A Vision of Hope
The room on the first floor of the Children's Seashore House at The Children's Hospital of Philadelphia buzzes and flashes with high technology and equipment. For most of the children who use the Little Rock Foundation Family Resource Room, there is no light or sound.
Opened in 2005, the Little Rock Resource Room is dedicated to providing blind, visually impaired, deaf and hard-of-hearing children with important technology and resources. It offers high-tech amenities such as a computer that scans books and reads them aloud and a printer that produces Braille documents.
The room was made possible by a generous donation from the Little Rock Foundation, a Voorhees, N.J.-based nonprofit founded by Rocco and Tina Fiorentino. Their son, Rocco, was born more than four months premature and is blind as a result. Rocco, now 10, was a patient at Children's Hospital after his birth.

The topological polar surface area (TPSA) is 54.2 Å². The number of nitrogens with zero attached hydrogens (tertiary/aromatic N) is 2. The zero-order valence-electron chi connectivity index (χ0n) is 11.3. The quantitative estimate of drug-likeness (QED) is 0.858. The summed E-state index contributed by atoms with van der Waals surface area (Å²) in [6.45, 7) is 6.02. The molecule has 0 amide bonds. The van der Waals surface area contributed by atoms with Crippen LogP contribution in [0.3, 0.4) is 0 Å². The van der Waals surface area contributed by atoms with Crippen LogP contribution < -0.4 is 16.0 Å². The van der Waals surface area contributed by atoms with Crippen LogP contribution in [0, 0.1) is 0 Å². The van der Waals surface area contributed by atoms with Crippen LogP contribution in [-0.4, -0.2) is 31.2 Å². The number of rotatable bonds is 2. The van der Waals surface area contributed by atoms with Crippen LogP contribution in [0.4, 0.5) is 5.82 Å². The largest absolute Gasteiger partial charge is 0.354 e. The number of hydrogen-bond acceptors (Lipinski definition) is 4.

Other features of the resource room include Voice Carry Over and TTY phones for the deaf and hard of hearing, a Braille keyboard, software to help blind children navigate the Internet and other computer programs. The room also includes a closed-circuit TV and scanner: a book is placed on the scanner and the TV magnifies its type.
In addition to the latest technology, the room also offers literature and information about community resources. Two family resource coordinators, one of whom is legally blind, help children and their families learn to use the equipment and find the information they need.
"There are so many technologies that can make a difference today," says Stewart Hughes, one of the coordinators. "I would like to see the Little Rock Foundation Family Resource Room be a model for hospitals all over."